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Bill Maher abolished handshakes on his show Friday, opting for a more sanitary Japanese bow as he greeted guests. They included a top epidemiologist he grilled about humanity’s odds at surviving the coronavirus, why it’s called COVID, if his dogs can catch it and whether Bernie Sanders should be pressing the flesh so much at campaign events.

The 78-year-old candidate had a heart attack last year, has a grueling schedule and is constantly in airplanes “and in rallies where he is touching people all day long,” said the comedian on Real Time With Bill Maher, sounding truly concerned. “What’s the over-under of him making it to the election,” he asked Dr. Anne Rimoin, Associate Professor of Epidemiology at UCLA and Director of the Fielding School’s Center for Global and Immigrant Health.

“If you like Bernie, don’t touch him!,” said Maher.

The Center for Disease Control is now calling the coronavirus COVID19, he noted in his opening monologue. “You know a disease is serious when they give it a rap name.”

“Assume everyone is infectious. That’s the same warning they give everyone on The Bachelor,” he said, trying to take some comfort in the fact that in Los Angeles, “the air is so toxic that anything that comes out of anyone’s mouth dies immediately.”

But he seemed rattled as many are, including investors who shaved $6 billion in wealth from global stock markets over the past week. “Bloomberg is not even sure anymore if he can buy the country,” Maher said.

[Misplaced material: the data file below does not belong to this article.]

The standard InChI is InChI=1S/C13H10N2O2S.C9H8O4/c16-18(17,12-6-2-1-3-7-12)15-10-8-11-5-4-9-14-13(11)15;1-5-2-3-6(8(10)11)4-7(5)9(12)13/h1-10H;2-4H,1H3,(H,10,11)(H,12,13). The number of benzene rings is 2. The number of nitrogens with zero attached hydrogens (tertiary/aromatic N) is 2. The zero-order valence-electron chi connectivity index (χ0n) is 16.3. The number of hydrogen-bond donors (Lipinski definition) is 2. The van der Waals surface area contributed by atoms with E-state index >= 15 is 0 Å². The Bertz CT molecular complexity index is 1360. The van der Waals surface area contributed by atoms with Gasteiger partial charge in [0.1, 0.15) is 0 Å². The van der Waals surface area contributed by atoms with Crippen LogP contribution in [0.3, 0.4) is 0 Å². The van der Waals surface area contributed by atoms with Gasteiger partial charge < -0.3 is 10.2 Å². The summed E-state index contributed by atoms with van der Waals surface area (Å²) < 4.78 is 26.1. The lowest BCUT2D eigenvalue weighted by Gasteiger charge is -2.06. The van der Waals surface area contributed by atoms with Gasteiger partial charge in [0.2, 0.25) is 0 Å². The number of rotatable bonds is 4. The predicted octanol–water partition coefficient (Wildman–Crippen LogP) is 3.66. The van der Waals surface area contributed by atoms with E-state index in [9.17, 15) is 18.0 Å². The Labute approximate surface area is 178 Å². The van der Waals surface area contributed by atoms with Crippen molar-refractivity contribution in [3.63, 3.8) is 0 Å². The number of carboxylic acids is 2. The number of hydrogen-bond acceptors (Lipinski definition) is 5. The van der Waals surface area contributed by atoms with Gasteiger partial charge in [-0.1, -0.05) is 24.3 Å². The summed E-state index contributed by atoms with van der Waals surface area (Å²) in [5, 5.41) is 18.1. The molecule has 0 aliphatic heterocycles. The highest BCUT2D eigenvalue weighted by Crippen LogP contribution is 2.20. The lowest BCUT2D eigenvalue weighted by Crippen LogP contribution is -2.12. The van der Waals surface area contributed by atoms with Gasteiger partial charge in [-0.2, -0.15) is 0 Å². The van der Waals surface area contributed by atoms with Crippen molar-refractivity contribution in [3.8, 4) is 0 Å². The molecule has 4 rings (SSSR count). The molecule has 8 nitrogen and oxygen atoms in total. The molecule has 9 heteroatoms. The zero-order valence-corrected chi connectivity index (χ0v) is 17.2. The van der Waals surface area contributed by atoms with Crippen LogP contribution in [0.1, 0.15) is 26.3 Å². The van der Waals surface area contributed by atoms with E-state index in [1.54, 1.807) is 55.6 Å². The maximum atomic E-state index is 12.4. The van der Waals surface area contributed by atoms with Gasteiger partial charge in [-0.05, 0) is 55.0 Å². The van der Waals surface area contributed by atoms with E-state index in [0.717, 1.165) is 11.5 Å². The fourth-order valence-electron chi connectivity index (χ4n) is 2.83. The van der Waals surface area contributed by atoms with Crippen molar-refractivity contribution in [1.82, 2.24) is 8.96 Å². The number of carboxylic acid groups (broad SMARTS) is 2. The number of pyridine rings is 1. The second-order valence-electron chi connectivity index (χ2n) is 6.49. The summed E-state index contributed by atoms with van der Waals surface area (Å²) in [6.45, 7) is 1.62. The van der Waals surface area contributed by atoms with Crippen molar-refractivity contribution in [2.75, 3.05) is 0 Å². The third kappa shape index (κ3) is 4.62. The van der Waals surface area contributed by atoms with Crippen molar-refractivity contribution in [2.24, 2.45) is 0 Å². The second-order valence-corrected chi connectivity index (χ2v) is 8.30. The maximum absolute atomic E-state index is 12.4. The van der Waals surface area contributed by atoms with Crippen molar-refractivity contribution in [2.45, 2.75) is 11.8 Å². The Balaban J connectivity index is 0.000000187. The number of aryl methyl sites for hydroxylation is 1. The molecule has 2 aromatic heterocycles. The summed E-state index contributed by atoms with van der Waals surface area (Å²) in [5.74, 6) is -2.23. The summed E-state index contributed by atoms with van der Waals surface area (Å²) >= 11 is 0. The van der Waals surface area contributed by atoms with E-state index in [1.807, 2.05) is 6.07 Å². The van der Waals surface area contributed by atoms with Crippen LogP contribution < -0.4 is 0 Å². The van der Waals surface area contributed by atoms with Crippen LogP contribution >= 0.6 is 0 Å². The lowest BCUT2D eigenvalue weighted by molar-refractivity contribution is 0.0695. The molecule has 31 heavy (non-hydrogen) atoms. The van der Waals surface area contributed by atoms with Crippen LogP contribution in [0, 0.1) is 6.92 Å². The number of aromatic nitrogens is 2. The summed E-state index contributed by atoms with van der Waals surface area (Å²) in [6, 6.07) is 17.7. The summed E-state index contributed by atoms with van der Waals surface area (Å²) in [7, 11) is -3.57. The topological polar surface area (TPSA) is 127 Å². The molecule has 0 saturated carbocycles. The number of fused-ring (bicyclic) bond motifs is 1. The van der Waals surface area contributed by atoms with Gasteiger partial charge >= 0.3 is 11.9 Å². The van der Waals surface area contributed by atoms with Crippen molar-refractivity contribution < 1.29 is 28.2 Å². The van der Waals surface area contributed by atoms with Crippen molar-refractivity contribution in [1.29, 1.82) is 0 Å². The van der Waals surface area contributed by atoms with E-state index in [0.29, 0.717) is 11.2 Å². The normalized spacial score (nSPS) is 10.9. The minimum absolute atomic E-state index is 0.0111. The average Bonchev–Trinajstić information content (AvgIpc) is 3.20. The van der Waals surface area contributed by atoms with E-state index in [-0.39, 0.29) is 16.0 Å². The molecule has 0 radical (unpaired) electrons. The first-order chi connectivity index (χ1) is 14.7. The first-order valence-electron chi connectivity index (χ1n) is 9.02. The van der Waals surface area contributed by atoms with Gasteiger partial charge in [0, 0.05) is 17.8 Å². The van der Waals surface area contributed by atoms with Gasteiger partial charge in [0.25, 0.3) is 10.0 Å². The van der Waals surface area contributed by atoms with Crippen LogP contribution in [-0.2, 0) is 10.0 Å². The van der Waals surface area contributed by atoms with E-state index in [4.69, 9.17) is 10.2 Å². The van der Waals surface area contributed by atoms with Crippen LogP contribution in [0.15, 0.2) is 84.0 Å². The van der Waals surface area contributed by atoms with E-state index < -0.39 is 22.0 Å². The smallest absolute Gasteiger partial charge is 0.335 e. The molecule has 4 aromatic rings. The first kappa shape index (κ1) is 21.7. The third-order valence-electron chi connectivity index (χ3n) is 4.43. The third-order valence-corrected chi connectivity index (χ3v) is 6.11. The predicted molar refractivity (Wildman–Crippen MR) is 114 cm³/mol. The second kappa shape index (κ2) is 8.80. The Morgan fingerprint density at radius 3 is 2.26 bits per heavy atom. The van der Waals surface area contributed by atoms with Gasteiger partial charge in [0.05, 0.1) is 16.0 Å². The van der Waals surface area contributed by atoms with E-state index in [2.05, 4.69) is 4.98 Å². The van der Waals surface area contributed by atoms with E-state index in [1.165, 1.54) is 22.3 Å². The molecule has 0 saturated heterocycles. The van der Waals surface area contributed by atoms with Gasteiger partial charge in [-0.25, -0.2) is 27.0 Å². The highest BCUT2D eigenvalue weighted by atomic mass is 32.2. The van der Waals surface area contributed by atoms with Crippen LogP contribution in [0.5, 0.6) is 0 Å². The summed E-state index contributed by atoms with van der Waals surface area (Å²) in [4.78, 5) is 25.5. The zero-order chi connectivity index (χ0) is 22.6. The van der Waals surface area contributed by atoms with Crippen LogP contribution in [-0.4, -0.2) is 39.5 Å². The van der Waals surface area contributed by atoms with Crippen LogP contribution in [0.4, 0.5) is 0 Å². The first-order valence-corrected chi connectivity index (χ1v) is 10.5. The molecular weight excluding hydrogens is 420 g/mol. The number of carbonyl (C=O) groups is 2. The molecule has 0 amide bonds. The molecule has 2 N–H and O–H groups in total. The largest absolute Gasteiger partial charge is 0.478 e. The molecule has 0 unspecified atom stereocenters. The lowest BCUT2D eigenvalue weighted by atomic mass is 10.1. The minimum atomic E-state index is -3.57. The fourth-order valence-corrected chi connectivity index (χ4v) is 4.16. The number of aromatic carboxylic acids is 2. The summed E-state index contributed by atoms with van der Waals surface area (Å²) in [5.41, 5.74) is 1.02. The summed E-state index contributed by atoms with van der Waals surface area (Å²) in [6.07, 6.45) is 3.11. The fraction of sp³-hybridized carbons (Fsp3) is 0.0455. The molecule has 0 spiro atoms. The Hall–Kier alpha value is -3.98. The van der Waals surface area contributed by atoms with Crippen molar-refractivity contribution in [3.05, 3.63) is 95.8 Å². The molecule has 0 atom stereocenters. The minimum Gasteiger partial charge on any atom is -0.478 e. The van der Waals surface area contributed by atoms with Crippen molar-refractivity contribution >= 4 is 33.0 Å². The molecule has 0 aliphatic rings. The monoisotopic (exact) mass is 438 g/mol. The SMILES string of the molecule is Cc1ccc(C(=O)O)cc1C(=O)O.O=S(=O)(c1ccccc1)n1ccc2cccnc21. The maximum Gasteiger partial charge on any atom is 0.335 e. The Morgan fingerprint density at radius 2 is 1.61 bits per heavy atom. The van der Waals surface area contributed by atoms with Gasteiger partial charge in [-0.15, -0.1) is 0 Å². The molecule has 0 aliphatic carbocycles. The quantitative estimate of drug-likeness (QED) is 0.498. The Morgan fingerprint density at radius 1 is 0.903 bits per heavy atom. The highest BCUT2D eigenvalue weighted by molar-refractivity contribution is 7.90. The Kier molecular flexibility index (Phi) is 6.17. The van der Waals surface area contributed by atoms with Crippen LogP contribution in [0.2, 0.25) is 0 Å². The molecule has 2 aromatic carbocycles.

My message is, you’re going to hear some scary things. In Hong Kong they think a dog tested positive. … I told my two dogs, ‘Bark into your elbow and do not drink out of the same toilet.”

He noted that the world got through SARS (Severe Acute Respiratory Syndrome, 2003), Swine Flu (2009) and other contagions, making the audience repeat with him: “Flus will not replace us. Flus will not replace us.”

Rimoin explained coronavirus isn’t a flu but a virus that usually infects only animals and that scientists suspect it was passed at an open air market in China from bats to small animals called pangolins, which look like armadillos and are widely trafficked and eaten.

“Whatever it is, they always end, right? he asked her.

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